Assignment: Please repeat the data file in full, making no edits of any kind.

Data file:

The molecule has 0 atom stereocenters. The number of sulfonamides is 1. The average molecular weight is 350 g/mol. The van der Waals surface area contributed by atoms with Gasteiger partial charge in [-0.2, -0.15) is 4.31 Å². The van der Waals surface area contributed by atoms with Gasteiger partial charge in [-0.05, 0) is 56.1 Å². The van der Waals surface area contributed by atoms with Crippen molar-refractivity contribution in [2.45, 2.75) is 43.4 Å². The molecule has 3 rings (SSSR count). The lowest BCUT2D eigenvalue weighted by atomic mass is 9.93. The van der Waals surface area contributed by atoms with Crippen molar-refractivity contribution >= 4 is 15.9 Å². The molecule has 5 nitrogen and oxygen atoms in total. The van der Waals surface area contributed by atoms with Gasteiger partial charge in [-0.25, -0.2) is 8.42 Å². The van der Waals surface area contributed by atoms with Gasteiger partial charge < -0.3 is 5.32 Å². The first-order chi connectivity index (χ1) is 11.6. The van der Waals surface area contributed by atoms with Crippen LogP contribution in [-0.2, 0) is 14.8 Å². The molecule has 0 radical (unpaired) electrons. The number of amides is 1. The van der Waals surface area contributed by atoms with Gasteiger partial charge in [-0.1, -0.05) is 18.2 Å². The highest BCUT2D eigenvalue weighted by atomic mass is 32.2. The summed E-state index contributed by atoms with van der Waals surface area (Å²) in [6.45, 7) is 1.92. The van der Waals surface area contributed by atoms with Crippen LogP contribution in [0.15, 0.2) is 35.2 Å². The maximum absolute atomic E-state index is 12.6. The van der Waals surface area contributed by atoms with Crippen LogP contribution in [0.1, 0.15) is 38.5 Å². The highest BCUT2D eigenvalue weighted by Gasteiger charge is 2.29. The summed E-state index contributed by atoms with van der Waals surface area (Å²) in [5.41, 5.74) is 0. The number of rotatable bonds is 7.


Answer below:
The molecule has 0 atom stereocenters. The number of sulfonamides is 1. The average molecular weight is 350 g/mol. The van der Waals surface area contributed by atoms with Gasteiger partial charge in [-0.2, -0.15) is 4.31 Å². The van der Waals surface area contributed by atoms with Gasteiger partial charge in [-0.05, 0) is 56.1 Å². The van der Waals surface area contributed by atoms with Crippen molar-refractivity contribution in [2.45, 2.75) is 43.4 Å². The molecule has 3 rings (SSSR count). The lowest BCUT2D eigenvalue weighted by atomic mass is 9.93. The van der Waals surface area contributed by atoms with Crippen molar-refractivity contribution >= 4 is 15.9 Å². The molecule has 5 nitrogen and oxygen atoms in total. The van der Waals surface area contributed by atoms with Gasteiger partial charge in [-0.25, -0.2) is 8.42 Å². The van der Waals surface area contributed by atoms with Gasteiger partial charge < -0.3 is 5.32 Å². The first-order chi connectivity index (χ1) is 11.6. The van der Waals surface area contributed by atoms with Crippen LogP contribution in [-0.2, 0) is 14.8 Å². The molecule has 0 radical (unpaired) electrons. The number of amides is 1. The van der Waals surface area contributed by atoms with Gasteiger partial charge in [-0.1, -0.05) is 18.2 Å². The highest BCUT2D eigenvalue weighted by atomic mass is 32.2. The summed E-state index contributed by atoms with van der Waals surface area (Å²) in [6.45, 7) is 1.92. The van der Waals surface area contributed by atoms with Crippen LogP contribution in [0.15, 0.2) is 35.2 Å². The maximum absolute atomic E-state index is 12.6. The van der Waals surface area contributed by atoms with Crippen LogP contribution in [0.1, 0.15) is 38.5 Å². The highest BCUT2D eigenvalue weighted by Gasteiger charge is 2.29. The summed E-state index contributed by atoms with van der Waals surface area (Å²) in [5.41, 5.74) is 0. The number of rotatable bonds is 7.